Rooftop Solar Benefits California Consumers

Solar power on the roofs of our homes, schools and businesses provides important value for consumers across California – moving us toward a clean, resilient, affordable energy system.

solar roofs on homes in Sacramento, CA
U.S. Department of Energy | Public Domain

Rooftop solar benefits Californians in many ways. Solar panels help us take on climate change and reduce our reliance on polluting fossil fuels. And in California, our 1.2 million rooftop solar installations have helped drive forward the clean energy technology that is repowering the world.

Rooftop solar benefits consumers, too. Here in California, homes, schools and businesses that go solar benefit all consumers – by reducing our need for grid investments today and contributing to building the clean and resilient grid of the future.

Rooftop solar reduces the need for new grid spending

Rooftop solar means more energy without new power plants. California’s small-scale solar installations – which produced power equivalent to nearly 20% of the electricity from the state’s more than 300 natural gas power plants in 2020 – have helped avoid the construction of 16 new gas power plants since 2014.

The California Public Utilities Commission has found that, because distributed solar energy is used right where it is produced, each installation reduces the need for investment in power lines. In 2018, state grid operators determined California could forego $2.6 billion in future spending on transmission and other grid projects largely due to increases in rooftop solar and energy efficiency.

When paired with smart inverters, distributed solar power can provide important grid stability and support services, which will become increasingly valuable as renewable energy becomes a larger part of California’s grid.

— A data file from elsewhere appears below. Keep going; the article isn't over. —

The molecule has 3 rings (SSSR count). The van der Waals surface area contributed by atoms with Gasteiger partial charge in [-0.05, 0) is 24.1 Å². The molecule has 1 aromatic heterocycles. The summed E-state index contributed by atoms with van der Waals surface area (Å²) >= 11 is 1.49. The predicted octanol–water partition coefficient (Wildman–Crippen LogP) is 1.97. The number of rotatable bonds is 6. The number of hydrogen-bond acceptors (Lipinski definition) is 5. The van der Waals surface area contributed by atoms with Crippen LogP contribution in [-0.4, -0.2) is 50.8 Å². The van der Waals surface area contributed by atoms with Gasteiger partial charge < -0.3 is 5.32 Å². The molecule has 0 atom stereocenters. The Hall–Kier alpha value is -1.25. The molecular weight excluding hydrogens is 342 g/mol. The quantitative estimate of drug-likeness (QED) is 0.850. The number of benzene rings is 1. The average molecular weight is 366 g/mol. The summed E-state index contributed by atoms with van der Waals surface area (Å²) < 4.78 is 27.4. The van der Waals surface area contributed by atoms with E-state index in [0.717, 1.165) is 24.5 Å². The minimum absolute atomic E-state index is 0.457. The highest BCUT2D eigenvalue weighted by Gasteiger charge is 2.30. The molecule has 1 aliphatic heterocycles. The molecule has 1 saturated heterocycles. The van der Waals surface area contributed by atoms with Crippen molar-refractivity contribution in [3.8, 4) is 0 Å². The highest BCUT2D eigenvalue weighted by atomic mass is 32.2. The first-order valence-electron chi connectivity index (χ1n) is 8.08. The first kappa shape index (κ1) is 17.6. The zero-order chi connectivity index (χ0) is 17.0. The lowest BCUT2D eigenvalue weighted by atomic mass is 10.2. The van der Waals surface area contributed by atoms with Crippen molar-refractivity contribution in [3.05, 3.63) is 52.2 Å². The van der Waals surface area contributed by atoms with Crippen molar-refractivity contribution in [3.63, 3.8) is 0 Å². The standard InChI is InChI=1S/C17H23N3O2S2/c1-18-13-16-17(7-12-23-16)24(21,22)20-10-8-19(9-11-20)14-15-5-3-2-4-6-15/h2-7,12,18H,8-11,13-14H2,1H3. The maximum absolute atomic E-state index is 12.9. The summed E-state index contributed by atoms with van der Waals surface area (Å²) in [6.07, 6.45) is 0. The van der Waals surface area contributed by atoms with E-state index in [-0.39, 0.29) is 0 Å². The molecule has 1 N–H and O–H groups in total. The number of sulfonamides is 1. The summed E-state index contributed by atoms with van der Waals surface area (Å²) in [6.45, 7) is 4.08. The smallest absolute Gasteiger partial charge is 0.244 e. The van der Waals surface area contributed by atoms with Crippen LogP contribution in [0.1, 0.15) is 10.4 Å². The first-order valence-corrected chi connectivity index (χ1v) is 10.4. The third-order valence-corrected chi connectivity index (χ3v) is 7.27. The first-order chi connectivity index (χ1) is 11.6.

Rooftop solar reduces future costs for meeting state climate goals

To meet the state’s goal of 100% clean energy by 2045, California must replace the 44% of in-state electricity currently generated at fossil fuel plants. As our clean energy standards become progressively stronger over the next 25 years, state officials project that the cost of reducing emissions could rise to more than $600 per ton of carbon dioxide (nearly six times today’s costs). By adding clean energy to the grid, each home and business that installs rooftop solar is taking on some of these costs today – making it easier and cheaper for California to meet its clean energy goals in the future.

Rooftop solar is particularly valuable for achieving the rapid emission reductions necessary for preventing the worst impacts of global warming. Compared to utility-scale solar farms, rooftop solar is far faster to deploy and does not require the use of new land.

Rooftop solar is building a more resilient grid

The Department of Energy has found that solar energy makes the grid “more resilient, reliable, and secure.” In California, that means an energy system better able to withstand our increasingly intense wildfire seasons that have caused waves of blackouts across the state in recent years.

Solar energy plus storage systems are already helping Californians keep their lights on during blackouts without the need for polluting diesel generators.

As California continues to modernize the grid to better leverage distributed solar as a source of community-based power – such as by using solar as part of microgrids and local “virtual power plants” – the value of rooftop solar as a source of grid resilience will only grow.

California should keep growing distributed solar

For more than a decade, Californians have led the way on rooftop solar, helping reduce pollution and driving forward key technologies that are helping the world shift away from fossil fuels. These solar installations have also provided important value to all California consumers.

As the state considers changes to policies like net metering that will shape the future of California’s energy system, policymakers should account for the full value provided by distributed solar energy.